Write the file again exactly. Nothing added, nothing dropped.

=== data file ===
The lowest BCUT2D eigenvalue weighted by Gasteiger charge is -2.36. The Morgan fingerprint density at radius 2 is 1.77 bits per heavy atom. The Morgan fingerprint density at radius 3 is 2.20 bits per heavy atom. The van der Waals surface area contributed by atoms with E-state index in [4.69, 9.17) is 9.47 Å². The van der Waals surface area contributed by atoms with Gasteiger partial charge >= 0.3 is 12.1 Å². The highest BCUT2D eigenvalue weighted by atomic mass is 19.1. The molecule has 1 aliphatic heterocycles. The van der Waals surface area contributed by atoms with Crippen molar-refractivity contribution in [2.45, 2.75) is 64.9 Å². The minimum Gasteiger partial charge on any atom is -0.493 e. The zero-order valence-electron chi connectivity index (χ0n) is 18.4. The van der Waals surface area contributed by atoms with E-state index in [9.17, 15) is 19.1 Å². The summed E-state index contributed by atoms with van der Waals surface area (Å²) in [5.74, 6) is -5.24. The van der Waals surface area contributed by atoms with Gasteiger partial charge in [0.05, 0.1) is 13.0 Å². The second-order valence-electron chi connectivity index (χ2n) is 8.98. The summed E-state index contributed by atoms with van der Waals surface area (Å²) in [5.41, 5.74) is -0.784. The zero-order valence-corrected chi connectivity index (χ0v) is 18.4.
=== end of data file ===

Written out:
The lowest BCUT2D eigenvalue weighted by Gasteiger charge is -2.36. The Morgan fingerprint density at radius 2 is 1.77 bits per heavy atom. The Morgan fingerprint density at radius 3 is 2.20 bits per heavy atom. The van der Waals surface area contributed by atoms with E-state index in [4.69, 9.17) is 9.47 Å². The van der Waals surface area contributed by atoms with Gasteiger partial charge >= 0.3 is 12.1 Å². The highest BCUT2D eigenvalue weighted by atomic mass is 19.1. The molecule has 1 aliphatic heterocycles. The van der Waals surface area contributed by atoms with Crippen molar-refractivity contribution in [2.45, 2.75) is 64.9 Å². The minimum Gasteiger partial charge on any atom is -0.493 e. The zero-order valence-electron chi connectivity index (χ0n) is 18.4. The van der Waals surface area contributed by atoms with E-state index in [9.17, 15) is 19.1 Å². The summed E-state index contributed by atoms with van der Waals surface area (Å²) in [5.74, 6) is -5.24. The van der Waals surface area contributed by atoms with Gasteiger partial charge in [0.05, 0.1) is 13.0 Å². The second-order valence-electron chi connectivity index (χ2n) is 8.98. The summed E-state index contributed by atoms with van der Waals surface area (Å²) in [5.41, 5.74) is -0.784. The zero-order valence-corrected chi connectivity index (χ0v) is 18.4.